Cross-Dressing: Chevalière Charlotte d'Éon – the professional fencer who was a man

An exhibition at Buckingham Palace about the time of George IV depicts one of the most remarkable episodes in the future King's life.

Cross-Dressing: Chevalière Charlotte d'Éon – the professional fencer who was a man

An exhibition at Buckingham Palace about the time of George IV depicts one of the most remarkable episodes in the future King's life. The painting by Alexandre-Auguste Robineau shows a show fight with the famous fencer Chevalier d'Éon - but le Chevalier is dressed entirely in women's clothing. The elevator wasn't some 18th-century entertainment joke. The Chevalier spent the later part of his life as a woman - as Chevalière Charlotte d'Éon. The collection writes that d'Éon was "famous above all because no one could determine his sex, having lived the first half of his life as a man and the second half as a woman".

At the time, speculation went so far that the Chevalier was examined closely after his death in 1810. The result was: D'Éon was not intersex, biologically he was a normally developed man - albeit with "a remarkably full chest".

But then there was a quarrel with his superiors. D'Éon was accused of rebelliousness, impudence and waste. He resisted his recall. For fear of ending up as a prisoner of the king in the Bastille, he began to live intermittently with a female identity from about 1763. However, this probably did not happen in order to give in to an inner need, but to avoid deportation or kidnapping in a very profane way.

By publishing compromising papers, d'Éon became a public figure in Europe. The whole people took an interest in his life, they were now convinced that he was in fact a woman who had disguised herself as a man in the first part of her life. D'Éon himself promoted a heroine version of his story. Accordingly, his father would have wished for a son. When a girl was born to him, he forced the child into a male role. And this woman in men's clothes then succeeded in doing real feats in the service of the French king. The people were excited. Bookmakers in London took bets on his gender. D'Éon is said to have even taken part in the competition because he was always in debt. However, the chevalière could not leave the house without guards, since attempts were now being made to undress her in the street to determine her true sex.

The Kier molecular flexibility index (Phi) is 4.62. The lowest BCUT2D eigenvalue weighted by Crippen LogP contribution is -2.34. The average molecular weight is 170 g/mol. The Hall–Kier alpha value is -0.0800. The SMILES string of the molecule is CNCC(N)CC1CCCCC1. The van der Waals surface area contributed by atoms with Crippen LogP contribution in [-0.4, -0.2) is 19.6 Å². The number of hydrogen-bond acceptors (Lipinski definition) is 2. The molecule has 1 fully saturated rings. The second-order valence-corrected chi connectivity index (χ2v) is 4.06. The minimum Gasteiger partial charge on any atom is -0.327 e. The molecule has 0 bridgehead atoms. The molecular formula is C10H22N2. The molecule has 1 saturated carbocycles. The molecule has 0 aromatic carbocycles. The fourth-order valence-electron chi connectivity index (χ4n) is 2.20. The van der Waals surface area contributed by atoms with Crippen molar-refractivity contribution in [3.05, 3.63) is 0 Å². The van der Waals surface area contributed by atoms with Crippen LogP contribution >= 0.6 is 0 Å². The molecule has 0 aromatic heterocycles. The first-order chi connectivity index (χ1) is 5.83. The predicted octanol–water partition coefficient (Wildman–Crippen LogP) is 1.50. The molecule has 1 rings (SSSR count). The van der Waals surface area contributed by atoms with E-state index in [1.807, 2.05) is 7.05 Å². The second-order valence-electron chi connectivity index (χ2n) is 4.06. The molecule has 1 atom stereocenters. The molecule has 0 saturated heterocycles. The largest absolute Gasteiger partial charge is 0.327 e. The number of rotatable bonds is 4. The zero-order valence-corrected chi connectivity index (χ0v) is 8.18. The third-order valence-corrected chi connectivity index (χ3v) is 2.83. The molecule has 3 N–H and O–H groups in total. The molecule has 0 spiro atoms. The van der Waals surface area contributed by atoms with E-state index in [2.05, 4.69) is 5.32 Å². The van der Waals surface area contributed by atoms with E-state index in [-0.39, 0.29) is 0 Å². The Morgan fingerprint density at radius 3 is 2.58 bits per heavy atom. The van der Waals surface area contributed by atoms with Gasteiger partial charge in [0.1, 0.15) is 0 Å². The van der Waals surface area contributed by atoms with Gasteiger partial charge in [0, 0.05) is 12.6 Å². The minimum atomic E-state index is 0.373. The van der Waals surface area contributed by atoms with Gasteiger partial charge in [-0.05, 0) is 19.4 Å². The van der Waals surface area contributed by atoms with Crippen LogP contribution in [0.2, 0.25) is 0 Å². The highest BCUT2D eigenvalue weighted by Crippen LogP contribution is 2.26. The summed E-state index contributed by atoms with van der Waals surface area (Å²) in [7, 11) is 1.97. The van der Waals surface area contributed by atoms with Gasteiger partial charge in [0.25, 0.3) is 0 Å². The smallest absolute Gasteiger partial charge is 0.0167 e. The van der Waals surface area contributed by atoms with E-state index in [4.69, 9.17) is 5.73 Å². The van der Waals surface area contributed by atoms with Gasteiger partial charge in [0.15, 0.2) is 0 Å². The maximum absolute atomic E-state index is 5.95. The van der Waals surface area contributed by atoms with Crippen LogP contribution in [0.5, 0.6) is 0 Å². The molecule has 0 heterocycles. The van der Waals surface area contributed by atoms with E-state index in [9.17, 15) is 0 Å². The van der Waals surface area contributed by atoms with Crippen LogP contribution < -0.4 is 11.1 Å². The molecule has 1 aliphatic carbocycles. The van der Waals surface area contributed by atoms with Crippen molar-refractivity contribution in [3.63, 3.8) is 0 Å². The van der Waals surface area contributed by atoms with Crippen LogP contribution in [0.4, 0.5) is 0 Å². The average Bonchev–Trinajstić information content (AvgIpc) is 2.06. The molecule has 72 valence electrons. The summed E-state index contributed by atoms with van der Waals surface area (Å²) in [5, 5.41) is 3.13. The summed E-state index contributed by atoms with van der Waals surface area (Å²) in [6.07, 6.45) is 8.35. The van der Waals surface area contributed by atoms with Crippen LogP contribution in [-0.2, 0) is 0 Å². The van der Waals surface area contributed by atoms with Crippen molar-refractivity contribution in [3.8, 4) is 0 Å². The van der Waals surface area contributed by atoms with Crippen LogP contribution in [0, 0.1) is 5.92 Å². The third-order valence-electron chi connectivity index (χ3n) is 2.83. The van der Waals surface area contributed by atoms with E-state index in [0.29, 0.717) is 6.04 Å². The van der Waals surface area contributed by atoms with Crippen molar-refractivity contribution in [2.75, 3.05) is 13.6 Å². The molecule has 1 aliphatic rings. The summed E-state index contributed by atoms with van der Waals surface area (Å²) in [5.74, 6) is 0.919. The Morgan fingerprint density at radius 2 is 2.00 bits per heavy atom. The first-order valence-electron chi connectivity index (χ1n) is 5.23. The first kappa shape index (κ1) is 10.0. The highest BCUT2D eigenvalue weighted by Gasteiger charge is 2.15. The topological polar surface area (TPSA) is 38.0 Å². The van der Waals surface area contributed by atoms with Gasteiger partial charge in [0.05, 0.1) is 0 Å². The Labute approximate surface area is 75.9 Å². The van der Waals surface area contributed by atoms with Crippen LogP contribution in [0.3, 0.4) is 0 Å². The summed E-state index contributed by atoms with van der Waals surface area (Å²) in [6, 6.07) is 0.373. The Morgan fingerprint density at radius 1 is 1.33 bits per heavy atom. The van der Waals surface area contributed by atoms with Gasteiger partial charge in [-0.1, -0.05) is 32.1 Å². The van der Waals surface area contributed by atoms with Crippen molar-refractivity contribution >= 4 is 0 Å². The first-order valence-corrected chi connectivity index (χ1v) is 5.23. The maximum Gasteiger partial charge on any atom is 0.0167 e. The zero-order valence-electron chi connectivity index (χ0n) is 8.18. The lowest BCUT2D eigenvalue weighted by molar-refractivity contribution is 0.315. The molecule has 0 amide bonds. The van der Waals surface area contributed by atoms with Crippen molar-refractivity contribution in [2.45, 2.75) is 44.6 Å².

After the death of the French king, d'Éon negotiated a strange deal with the successor. He returned secret documents about the planned invasion and received a handsome pension in return - but only on the condition that he live as a woman from then on. In 1777 he was introduced to the court of Versailles as "Chevalière Charlotte d'Éon". Despite a four-hour toilet, the real Chevalière could not live up to her self-created reputation. The observers noted with irritation that the alleged master spy was not exactly attractive. "She had nothing of our sex except the petticoats and the curls," wrote a lady-in-waiting about the performance.

But when d'Éon wanted to wear men's clothes again after a year and asked to be allowed to take part in the wars of France as a captain, he was immediately arrested. D'Éon was probably forced into the role of the woman in order to politically neutralize the Chevalière. In Versailles, no one took any notice of the unmarried little landed gentry, and it was suggested that she enter a convent or retire to her country estate.

d'Éon experienced the French Revolution in London. In this way he escaped the guillotine, but he lost his pension and continued to live as a woman without being forced to do so. The former soldier perfectly combined his old skills with the new life. The Chevalière started a career as a female show fencer. The performances could not solve the financial dilemma, but at least the fencer had access to better society.

The fight pictured took place at Carlton House on April 9, 1787, when the Chevalière was almost 60 years old.

Whether the Chevalière can serve as a role model for today's gender discussion, or whether it was the life of an 18th-century adventurer, as Kubrik filmed it in "Barry Lyndon" - d'Éon is said to have portrayed the role as a woman so perfectly lived that hardly anyone knew the real sex. Not even the widow with whom the Chevalière spent her last years in illness and poverty. Exhibition curator Kate Heard says, "Her landlady took care of her for 14 years and she always thought she had a female lodger."


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